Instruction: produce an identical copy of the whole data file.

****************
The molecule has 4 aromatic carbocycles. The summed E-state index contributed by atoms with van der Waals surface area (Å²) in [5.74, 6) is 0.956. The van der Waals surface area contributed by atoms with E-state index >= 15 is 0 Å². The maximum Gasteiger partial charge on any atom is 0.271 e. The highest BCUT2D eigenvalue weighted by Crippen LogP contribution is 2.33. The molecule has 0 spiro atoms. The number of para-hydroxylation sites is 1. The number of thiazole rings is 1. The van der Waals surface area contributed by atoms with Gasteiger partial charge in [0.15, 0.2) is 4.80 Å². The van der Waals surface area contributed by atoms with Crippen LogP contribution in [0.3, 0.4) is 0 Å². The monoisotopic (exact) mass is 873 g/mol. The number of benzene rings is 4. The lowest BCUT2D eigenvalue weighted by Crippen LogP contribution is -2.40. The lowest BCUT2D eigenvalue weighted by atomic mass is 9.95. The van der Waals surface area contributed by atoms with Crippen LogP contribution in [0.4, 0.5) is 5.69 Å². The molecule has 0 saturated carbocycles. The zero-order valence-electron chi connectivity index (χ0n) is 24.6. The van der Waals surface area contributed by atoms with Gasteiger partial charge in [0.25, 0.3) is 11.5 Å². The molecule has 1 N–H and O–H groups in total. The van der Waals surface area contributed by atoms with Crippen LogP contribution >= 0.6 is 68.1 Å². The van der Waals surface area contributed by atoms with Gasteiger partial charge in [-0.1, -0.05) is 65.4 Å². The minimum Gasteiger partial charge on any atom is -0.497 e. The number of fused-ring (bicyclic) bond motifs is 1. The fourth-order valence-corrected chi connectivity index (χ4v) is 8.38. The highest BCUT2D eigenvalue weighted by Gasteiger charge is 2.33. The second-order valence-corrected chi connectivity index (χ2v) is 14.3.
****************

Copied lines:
The molecule has 4 aromatic carbocycles. The summed E-state index contributed by atoms with van der Waals surface area (Å²) in [5.74, 6) is 0.956. The van der Waals surface area contributed by atoms with E-state index >= 15 is 0 Å². The maximum Gasteiger partial charge on any atom is 0.271 e. The highest BCUT2D eigenvalue weighted by Crippen LogP contribution is 2.33. The molecule has 0 spiro atoms. The number of para-hydroxylation sites is 1. The number of thiazole rings is 1. The van der Waals surface area contributed by atoms with Gasteiger partial charge in [0.15, 0.2) is 4.80 Å². The van der Waals surface area contributed by atoms with Crippen LogP contribution in [0.3, 0.4) is 0 Å². The monoisotopic (exact) mass is 873 g/mol. The number of benzene rings is 4. The lowest BCUT2D eigenvalue weighted by Crippen LogP contribution is -2.40. The lowest BCUT2D eigenvalue weighted by atomic mass is 9.95. The van der Waals surface area contributed by atoms with Crippen LogP contribution in [0.4, 0.5) is 5.69 Å². The molecule has 0 saturated carbocycles. The zero-order valence-electron chi connectivity index (χ0n) is 24.6. The van der Waals surface area contributed by atoms with Gasteiger partial charge in [0.25, 0.3) is 11.5 Å². The molecule has 1 N–H and O–H groups in total. The van der Waals surface area contributed by atoms with Crippen LogP contribution >= 0.6 is 68.1 Å². The van der Waals surface area contributed by atoms with Gasteiger partial charge in [-0.1, -0.05) is 65.4 Å². The minimum Gasteiger partial charge on any atom is -0.497 e. The number of fused-ring (bicyclic) bond motifs is 1. The fourth-order valence-corrected chi connectivity index (χ4v) is 8.38. The highest BCUT2D eigenvalue weighted by Gasteiger charge is 2.33. The second-order valence-corrected chi connectivity index (χ2v) is 14.3.